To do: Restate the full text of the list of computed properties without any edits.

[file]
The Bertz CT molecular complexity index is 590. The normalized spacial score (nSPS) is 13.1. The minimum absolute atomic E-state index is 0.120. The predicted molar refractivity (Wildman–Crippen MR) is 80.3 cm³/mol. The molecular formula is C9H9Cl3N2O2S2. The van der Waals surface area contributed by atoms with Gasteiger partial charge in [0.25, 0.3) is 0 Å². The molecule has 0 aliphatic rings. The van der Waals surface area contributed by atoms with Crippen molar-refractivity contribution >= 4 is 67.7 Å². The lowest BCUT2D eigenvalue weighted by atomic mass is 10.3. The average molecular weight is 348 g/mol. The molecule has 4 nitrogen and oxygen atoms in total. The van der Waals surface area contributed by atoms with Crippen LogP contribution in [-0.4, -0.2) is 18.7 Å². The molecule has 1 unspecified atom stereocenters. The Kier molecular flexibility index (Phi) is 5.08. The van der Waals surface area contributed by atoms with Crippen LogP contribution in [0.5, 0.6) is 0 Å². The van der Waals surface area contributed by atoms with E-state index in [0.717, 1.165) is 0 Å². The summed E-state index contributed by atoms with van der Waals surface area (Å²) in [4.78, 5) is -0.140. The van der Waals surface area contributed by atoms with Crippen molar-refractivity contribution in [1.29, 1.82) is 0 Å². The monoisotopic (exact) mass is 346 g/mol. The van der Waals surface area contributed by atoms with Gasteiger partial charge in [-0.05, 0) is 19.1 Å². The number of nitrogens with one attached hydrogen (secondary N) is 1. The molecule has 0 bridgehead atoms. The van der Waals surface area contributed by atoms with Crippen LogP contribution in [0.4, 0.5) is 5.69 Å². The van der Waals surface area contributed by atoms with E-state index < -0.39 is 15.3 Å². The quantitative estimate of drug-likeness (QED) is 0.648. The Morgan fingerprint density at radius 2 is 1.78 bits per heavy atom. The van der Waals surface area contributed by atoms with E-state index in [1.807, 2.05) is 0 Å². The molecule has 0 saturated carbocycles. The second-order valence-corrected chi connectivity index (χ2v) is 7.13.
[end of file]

The Bertz CT molecular complexity index is 590. The normalized spacial score (nSPS) is 13.1. The minimum absolute atomic E-state index is 0.120. The predicted molar refractivity (Wildman–Crippen MR) is 80.3 cm³/mol. The molecular formula is C9H9Cl3N2O2S2. The van der Waals surface area contributed by atoms with Gasteiger partial charge in [0.25, 0.3) is 0 Å². The molecule has 0 aliphatic rings. The van der Waals surface area contributed by atoms with Crippen molar-refractivity contribution >= 4 is 67.7 Å². The lowest BCUT2D eigenvalue weighted by atomic mass is 10.3. The average molecular weight is 348 g/mol. The molecule has 4 nitrogen and oxygen atoms in total. The van der Waals surface area contributed by atoms with Crippen LogP contribution in [-0.4, -0.2) is 18.7 Å². The molecule has 1 unspecified atom stereocenters. The Kier molecular flexibility index (Phi) is 5.08. The van der Waals surface area contributed by atoms with Crippen LogP contribution in [0.5, 0.6) is 0 Å². The van der Waals surface area contributed by atoms with E-state index in [0.717, 1.165) is 0 Å². The summed E-state index contributed by atoms with van der Waals surface area (Å²) in [4.78, 5) is -0.140. The van der Waals surface area contributed by atoms with Crippen molar-refractivity contribution in [1.29, 1.82) is 0 Å². The monoisotopic (exact) mass is 346 g/mol. The van der Waals surface area contributed by atoms with Gasteiger partial charge in [-0.05, 0) is 19.1 Å². The number of nitrogens with one attached hydrogen (secondary N) is 1. The molecule has 0 bridgehead atoms. The van der Waals surface area contributed by atoms with Crippen LogP contribution in [0.4, 0.5) is 5.69 Å². The van der Waals surface area contributed by atoms with E-state index < -0.39 is 15.3 Å². The quantitative estimate of drug-likeness (QED) is 0.648. The Morgan fingerprint density at radius 2 is 1.78 bits per heavy atom. The van der Waals surface area contributed by atoms with E-state index in [1.807, 2.05) is 0 Å². The molecule has 0 saturated carbocycles. The second-order valence-corrected chi connectivity index (χ2v) is 7.13.